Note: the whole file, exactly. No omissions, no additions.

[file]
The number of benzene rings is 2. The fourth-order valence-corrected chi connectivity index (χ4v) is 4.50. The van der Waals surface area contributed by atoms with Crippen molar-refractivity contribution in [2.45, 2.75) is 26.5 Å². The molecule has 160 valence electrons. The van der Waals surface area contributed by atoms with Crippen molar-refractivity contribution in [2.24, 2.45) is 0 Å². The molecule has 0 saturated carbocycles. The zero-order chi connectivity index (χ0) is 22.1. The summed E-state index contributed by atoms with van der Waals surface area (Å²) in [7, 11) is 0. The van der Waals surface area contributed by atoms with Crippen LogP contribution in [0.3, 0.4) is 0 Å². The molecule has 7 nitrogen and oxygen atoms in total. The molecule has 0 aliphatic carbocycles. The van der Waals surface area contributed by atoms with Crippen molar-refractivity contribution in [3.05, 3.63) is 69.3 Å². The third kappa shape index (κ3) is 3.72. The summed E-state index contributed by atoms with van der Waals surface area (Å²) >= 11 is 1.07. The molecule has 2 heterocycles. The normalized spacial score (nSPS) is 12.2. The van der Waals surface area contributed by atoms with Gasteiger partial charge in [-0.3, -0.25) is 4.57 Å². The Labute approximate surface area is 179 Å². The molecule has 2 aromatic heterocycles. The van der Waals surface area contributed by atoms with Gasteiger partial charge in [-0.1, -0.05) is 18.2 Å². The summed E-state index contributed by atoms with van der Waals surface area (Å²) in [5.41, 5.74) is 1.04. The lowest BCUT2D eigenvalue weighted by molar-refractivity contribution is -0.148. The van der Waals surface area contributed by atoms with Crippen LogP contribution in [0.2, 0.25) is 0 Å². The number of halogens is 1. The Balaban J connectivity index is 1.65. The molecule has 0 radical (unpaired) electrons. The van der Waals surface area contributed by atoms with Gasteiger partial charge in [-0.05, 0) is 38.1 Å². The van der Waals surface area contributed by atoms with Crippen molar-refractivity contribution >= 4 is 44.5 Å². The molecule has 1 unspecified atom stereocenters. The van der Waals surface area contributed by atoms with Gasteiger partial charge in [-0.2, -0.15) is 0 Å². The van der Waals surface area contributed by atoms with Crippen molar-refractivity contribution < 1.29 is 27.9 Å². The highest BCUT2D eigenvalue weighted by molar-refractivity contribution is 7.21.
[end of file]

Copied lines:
The number of benzene rings is 2. The fourth-order valence-corrected chi connectivity index (χ4v) is 4.50. The van der Waals surface area contributed by atoms with Crippen molar-refractivity contribution in [2.45, 2.75) is 26.5 Å². The molecule has 160 valence electrons. The van der Waals surface area contributed by atoms with Crippen molar-refractivity contribution in [2.24, 2.45) is 0 Å². The molecule has 0 saturated carbocycles. The zero-order chi connectivity index (χ0) is 22.1. The summed E-state index contributed by atoms with van der Waals surface area (Å²) in [7, 11) is 0. The van der Waals surface area contributed by atoms with Crippen LogP contribution in [0.3, 0.4) is 0 Å². The molecule has 7 nitrogen and oxygen atoms in total. The molecule has 0 aliphatic carbocycles. The van der Waals surface area contributed by atoms with Crippen molar-refractivity contribution in [3.05, 3.63) is 69.3 Å². The third kappa shape index (κ3) is 3.72. The summed E-state index contributed by atoms with van der Waals surface area (Å²) >= 11 is 1.07. The molecule has 2 heterocycles. The normalized spacial score (nSPS) is 12.2. The van der Waals surface area contributed by atoms with Gasteiger partial charge in [-0.3, -0.25) is 4.57 Å². The Labute approximate surface area is 179 Å². The molecule has 2 aromatic heterocycles. The van der Waals surface area contributed by atoms with Gasteiger partial charge in [-0.1, -0.05) is 18.2 Å². The summed E-state index contributed by atoms with van der Waals surface area (Å²) in [5.41, 5.74) is 1.04. The lowest BCUT2D eigenvalue weighted by molar-refractivity contribution is -0.148. The van der Waals surface area contributed by atoms with Crippen LogP contribution in [0.2, 0.25) is 0 Å². The number of halogens is 1. The Balaban J connectivity index is 1.65. The molecule has 0 radical (unpaired) electrons. The van der Waals surface area contributed by atoms with Gasteiger partial charge in [-0.05, 0) is 38.1 Å². The van der Waals surface area contributed by atoms with Crippen molar-refractivity contribution >= 4 is 44.5 Å². The molecule has 1 unspecified atom stereocenters. The van der Waals surface area contributed by atoms with Gasteiger partial charge in [-0.2, -0.15) is 0 Å². The van der Waals surface area contributed by atoms with Crippen molar-refractivity contribution < 1.29 is 27.9 Å². The highest BCUT2D eigenvalue weighted by molar-refractivity contribution is 7.21.